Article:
After the assessor is finished, they will provide a summary of their findings, which can help merchants and their stakeholders, clients, payment providers, and other interested parties understand and know their current status on PCI compliance.
The required documents for different PCI levels are:
- PCI Level 1 Merchant – ROC and Quarterly External ASV Scans
- PCI Level 2 Merchant – ROC or SAQ and Quarterly External ASV Scans (varies based on card brand)
- PCI Level 3 Merchant – SAQ and Quarterly External ASV Scans
The Importance of ROC
PCI DSS compliance reports are a necessary measure to help protect cardholder data from fraud. Specifically, the ROC provides key information about how a merchant gathers, processes, secures, and distributes cardholder data. There are several reasons why the Report on Compliance form is essential:
- This report confirms that merchants that handle personally identifiable information (PII) like credit card numbers maintain PCI DSS requirements.
- ROC helps organizations identify and address potential compliance and security risks.
- Failure to submit this mandatory report can lead to hefty fines, legal action, and reputational damage to a business.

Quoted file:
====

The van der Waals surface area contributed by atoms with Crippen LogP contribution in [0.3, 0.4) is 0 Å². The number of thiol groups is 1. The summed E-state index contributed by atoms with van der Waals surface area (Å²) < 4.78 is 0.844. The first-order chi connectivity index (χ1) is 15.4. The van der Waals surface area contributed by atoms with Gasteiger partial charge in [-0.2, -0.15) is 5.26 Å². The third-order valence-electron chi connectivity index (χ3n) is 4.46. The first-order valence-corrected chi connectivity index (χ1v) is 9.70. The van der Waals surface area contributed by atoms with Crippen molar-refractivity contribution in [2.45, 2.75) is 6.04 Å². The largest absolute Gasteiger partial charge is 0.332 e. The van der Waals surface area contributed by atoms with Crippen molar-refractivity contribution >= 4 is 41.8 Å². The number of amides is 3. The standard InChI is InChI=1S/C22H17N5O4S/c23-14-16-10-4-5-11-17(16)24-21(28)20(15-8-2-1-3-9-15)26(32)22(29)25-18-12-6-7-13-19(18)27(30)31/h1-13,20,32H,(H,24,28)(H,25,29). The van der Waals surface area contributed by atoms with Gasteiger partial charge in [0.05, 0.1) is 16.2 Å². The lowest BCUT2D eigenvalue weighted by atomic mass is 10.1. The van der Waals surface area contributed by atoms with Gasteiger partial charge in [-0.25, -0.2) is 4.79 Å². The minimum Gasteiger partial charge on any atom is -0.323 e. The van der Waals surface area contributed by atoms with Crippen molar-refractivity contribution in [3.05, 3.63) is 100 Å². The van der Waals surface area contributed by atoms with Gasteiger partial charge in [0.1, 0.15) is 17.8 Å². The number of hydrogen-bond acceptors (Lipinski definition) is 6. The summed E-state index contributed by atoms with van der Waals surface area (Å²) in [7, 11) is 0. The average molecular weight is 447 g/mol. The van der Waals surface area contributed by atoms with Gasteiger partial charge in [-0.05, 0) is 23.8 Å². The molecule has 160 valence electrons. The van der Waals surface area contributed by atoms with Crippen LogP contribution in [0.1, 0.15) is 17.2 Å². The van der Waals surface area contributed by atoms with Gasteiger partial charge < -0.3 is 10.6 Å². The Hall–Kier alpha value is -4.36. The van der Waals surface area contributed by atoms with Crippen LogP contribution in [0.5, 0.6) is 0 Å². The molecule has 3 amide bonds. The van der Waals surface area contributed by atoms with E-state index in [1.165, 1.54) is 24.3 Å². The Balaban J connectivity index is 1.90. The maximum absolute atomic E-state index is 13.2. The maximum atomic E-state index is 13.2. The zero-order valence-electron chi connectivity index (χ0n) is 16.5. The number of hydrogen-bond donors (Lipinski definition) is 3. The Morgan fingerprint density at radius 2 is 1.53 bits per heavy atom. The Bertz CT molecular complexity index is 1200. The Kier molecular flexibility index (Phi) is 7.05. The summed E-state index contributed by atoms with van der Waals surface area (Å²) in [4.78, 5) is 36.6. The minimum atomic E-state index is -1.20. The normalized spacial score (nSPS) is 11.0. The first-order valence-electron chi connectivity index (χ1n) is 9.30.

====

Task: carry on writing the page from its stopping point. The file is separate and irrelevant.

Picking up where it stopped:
Are You PCI Compliant?
If you need to achieve PCI compliance, it is essential to look for a QSA qualified by the PCI Security Standards Council. Things to ask include who are their past clients and whether the QSA helped them maintain compliance. A reputable and experienced QSA will ensure merchants are compliant and identify areas to improve data security and compliance.
TokenEx was founded by two former QSAs dedicated to building the most secure and flexible data protection solution. Our tokenization platform has helped clients worldwide achieve PCI compliance by storing their sensitive data on a secure cloud platform and offering seamless integrations for third-party partners. Thus, this allows companies to maintain compliance with their data protection requirements.